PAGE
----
Heath & Co., Catalogue (London, 1921-1922), p. 506.
INSTRUMENT CONDITION: With
only a very few exceptions, it is in outstanding condition with all its metal machinery working, and shows little
to no wear.100% of its original paint and varnish remain. The right leg may have a repair. There is a small ivory plate on
the backside of the handle for making notations of the observations. The hole in it is for the case’s locking mechanism.
The horizon mirror has two small fish eye imperfections and the index mirror has some Graying at its lower extremity.
Like all vernier instruments, reading
the arc is helped by the magnifier and the gradations are sharp.The index arm clamp works freely, and the worm gear moves to
the left, but not the right which may be how it is designed. The shade glasses are complete and in good working order. The midnight
black bronze frame is in exceptional condition except for some minor evidence of age in a few places.
The instrument’s shades are clear and sharp. All three scopes are present and are clear and sharp. There is a screw
driver missing. We took some practice sights, after adjusting the index and side error to minimal error, and find
the inverted images of the two long scopes something that requires practice. The same is true of reading the vernier.
Over the years, we have sold a number of Hezzanith models, but never in this fine condition or with these special
BRIEF HISTORY OF MAKER: The Heath name was synonymous with quality from the earliest days
of the London scientific instrument trade. The Thomas Heath firm, and its predecessor’s operations date back to 1720
when Thomas Heath began making instruments on the Strand in London. Many people associated with the family firm went
on to become prominent instrument makers in their own right. Such men as Adams, Troughton, and Watkins worked there for a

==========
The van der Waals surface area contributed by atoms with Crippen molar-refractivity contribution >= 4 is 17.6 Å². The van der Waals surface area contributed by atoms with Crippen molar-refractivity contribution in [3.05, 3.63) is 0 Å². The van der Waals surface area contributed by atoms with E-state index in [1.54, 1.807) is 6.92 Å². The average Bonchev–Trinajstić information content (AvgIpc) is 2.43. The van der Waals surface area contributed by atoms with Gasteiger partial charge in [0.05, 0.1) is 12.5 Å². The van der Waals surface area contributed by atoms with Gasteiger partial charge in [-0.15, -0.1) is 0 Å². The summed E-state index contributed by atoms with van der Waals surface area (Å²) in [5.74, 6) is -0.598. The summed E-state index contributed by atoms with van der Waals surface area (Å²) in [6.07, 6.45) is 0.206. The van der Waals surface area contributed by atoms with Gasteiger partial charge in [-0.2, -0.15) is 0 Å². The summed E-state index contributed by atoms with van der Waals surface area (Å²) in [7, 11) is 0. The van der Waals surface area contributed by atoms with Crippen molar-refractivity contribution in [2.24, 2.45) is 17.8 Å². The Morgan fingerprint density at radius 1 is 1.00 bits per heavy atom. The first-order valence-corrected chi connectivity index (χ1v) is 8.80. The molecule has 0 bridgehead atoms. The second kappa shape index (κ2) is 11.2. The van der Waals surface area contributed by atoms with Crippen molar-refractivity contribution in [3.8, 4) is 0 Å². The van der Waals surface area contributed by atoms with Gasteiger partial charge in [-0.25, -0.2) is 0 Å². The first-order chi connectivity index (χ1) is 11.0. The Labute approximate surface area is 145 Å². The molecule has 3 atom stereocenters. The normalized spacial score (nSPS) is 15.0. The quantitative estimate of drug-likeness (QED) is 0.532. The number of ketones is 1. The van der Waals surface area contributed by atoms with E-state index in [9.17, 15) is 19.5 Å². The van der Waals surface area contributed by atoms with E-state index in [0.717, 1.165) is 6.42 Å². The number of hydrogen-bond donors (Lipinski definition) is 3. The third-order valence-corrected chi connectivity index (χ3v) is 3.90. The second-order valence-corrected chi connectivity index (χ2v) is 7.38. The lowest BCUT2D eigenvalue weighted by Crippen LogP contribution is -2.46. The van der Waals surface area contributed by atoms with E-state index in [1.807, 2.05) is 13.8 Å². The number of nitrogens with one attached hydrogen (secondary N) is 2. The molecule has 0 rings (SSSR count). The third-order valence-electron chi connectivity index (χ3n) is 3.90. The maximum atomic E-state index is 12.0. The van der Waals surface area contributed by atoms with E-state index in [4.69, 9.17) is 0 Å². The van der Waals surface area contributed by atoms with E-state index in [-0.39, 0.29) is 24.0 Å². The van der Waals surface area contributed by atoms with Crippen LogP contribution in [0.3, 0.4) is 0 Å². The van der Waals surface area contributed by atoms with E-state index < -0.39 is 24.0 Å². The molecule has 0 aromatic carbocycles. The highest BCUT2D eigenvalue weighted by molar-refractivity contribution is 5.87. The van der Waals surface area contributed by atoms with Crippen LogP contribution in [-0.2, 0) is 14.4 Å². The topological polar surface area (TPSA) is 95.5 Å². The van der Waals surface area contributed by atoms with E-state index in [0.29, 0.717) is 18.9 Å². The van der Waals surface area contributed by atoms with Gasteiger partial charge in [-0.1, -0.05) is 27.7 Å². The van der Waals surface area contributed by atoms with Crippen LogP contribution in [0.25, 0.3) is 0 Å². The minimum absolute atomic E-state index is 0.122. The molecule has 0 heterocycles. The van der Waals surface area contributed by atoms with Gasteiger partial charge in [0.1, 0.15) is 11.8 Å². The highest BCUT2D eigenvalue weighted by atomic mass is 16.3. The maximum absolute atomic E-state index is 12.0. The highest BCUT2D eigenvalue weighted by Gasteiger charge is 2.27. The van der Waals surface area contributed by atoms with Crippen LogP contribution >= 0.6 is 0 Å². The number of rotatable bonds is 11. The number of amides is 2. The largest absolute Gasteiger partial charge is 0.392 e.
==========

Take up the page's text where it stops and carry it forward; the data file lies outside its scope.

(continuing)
time before embarking on their own. In 1845 Thomas Heath, II took the helm and the firm’s name was changed to Heath &
Co., and it continued in business until the mid 20th Century. The Heath three ring frame design Hezzanith sextant is likely
the most numerous ever produced, and can still be found in great quantity today.
All in all,
a highly desirable and exceptional example from one of better known English instrument makers.
Telescope 4 x 26 estm
Telescope 6 x 30 estm Marked “L“ Inverted image
8 x 30 estm Marked “H“ Inverted image
Length of index arm 9 3/4″
Width of frame at arc 10
Index mirror 35 x 46 mm
Horizon mirror 22 x 26 mm
Screw driver missing
Instrument weight 3
lbs 9 oz Case weight 5 lbs 8 oz Total 9 lbs 1 oz=LEFT>
one of the long scopes fitted
|STAR RATING: This fine
Collector Quality instrument rates 5 Plus STARS because it represent a rare instrument
of exceptional quality
QUALIFICATIONS: We are one of the few company’s still selling
navigation instruments that know anything about them. For purposes of judging whether Joel’s opinion counts, he
was the editor of the chapter on sextants of the 1977 Edition of “Bowditch”, The American Practical Navigator, NAVPUB 9; a
member of the U.S. Naval Academy Navigation Symposium Board, 1975 -1978; the author of a book on marine sextants, Cornell
Maritime Press,1975, and the founding president of Nautech Maritime Corporation which partnered with Tamaya of Japan in the
introduction of the MS 733 Spica, the MS 833, Jupiter, MS 933 Venus sextants and the famous NC-2 navigation computer, in the
U.S. market. Joel is a retired Master Mariner, and held a U.S. Navy “D” Qualification as a Senior Skipper – Oceans.
From 1995 until 2001, he was a Varsity Offshore Sailing Team Coach at the U.S. Naval Academy.
Some of his memberships include the: Association of Naval Aviation, Silver Wings,
The Tailhook Association, Naval Academy Sailing Squadron, McCampbell’s Aces Squadron, Naval Historical Foundation, and
the Naval Order of the United States.